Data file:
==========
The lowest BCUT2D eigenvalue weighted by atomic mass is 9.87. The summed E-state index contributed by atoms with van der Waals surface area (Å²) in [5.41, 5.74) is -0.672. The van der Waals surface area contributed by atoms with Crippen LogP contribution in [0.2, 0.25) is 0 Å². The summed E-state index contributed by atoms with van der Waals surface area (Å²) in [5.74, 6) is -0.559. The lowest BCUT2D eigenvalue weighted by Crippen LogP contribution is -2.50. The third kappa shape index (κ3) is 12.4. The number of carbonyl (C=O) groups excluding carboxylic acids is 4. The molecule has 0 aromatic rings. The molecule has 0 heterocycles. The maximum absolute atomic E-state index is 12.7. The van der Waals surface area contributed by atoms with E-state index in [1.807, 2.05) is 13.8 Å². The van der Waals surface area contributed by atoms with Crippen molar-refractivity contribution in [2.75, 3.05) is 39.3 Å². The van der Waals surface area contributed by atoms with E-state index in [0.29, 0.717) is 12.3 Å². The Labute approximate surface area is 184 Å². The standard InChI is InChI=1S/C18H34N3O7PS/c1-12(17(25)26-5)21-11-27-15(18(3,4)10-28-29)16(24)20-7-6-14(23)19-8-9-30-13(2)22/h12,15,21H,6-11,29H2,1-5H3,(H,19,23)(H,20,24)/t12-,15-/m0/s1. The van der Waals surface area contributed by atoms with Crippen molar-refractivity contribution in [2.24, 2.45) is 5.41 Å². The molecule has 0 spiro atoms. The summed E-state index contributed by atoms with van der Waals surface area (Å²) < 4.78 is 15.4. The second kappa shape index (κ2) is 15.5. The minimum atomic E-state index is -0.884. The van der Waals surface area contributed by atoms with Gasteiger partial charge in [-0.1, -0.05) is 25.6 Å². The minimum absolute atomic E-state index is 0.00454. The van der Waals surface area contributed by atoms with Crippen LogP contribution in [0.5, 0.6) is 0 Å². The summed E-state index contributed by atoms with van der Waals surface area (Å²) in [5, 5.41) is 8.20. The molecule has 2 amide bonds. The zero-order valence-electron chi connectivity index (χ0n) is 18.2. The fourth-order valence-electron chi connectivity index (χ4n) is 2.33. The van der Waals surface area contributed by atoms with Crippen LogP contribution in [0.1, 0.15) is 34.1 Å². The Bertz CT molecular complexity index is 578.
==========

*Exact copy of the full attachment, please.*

The lowest BCUT2D eigenvalue weighted by atomic mass is 9.87. The summed E-state index contributed by atoms with van der Waals surface area (Å²) in [5.41, 5.74) is -0.672. The van der Waals surface area contributed by atoms with Crippen LogP contribution in [0.2, 0.25) is 0 Å². The summed E-state index contributed by atoms with van der Waals surface area (Å²) in [5.74, 6) is -0.559. The lowest BCUT2D eigenvalue weighted by Crippen LogP contribution is -2.50. The third kappa shape index (κ3) is 12.4. The number of carbonyl (C=O) groups excluding carboxylic acids is 4. The molecule has 0 aromatic rings. The molecule has 0 heterocycles. The maximum absolute atomic E-state index is 12.7. The van der Waals surface area contributed by atoms with E-state index in [1.807, 2.05) is 13.8 Å². The van der Waals surface area contributed by atoms with Crippen molar-refractivity contribution in [2.75, 3.05) is 39.3 Å². The van der Waals surface area contributed by atoms with E-state index in [0.29, 0.717) is 12.3 Å². The Labute approximate surface area is 184 Å². The standard InChI is InChI=1S/C18H34N3O7PS/c1-12(17(25)26-5)21-11-27-15(18(3,4)10-28-29)16(24)20-7-6-14(23)19-8-9-30-13(2)22/h12,15,21H,6-11,29H2,1-5H3,(H,19,23)(H,20,24)/t12-,15-/m0/s1. The van der Waals surface area contributed by atoms with Crippen molar-refractivity contribution in [2.24, 2.45) is 5.41 Å². The molecule has 0 spiro atoms. The summed E-state index contributed by atoms with van der Waals surface area (Å²) < 4.78 is 15.4. The second kappa shape index (κ2) is 15.5. The minimum atomic E-state index is -0.884. The van der Waals surface area contributed by atoms with Gasteiger partial charge in [-0.1, -0.05) is 25.6 Å². The minimum absolute atomic E-state index is 0.00454. The van der Waals surface area contributed by atoms with Crippen LogP contribution in [0.5, 0.6) is 0 Å². The summed E-state index contributed by atoms with van der Waals surface area (Å²) in [5, 5.41) is 8.20. The molecule has 2 amide bonds. The zero-order valence-electron chi connectivity index (χ0n) is 18.2. The fourth-order valence-electron chi connectivity index (χ4n) is 2.33. The van der Waals surface area contributed by atoms with Crippen LogP contribution in [0.1, 0.15) is 34.1 Å². The Bertz CT molecular complexity index is 578.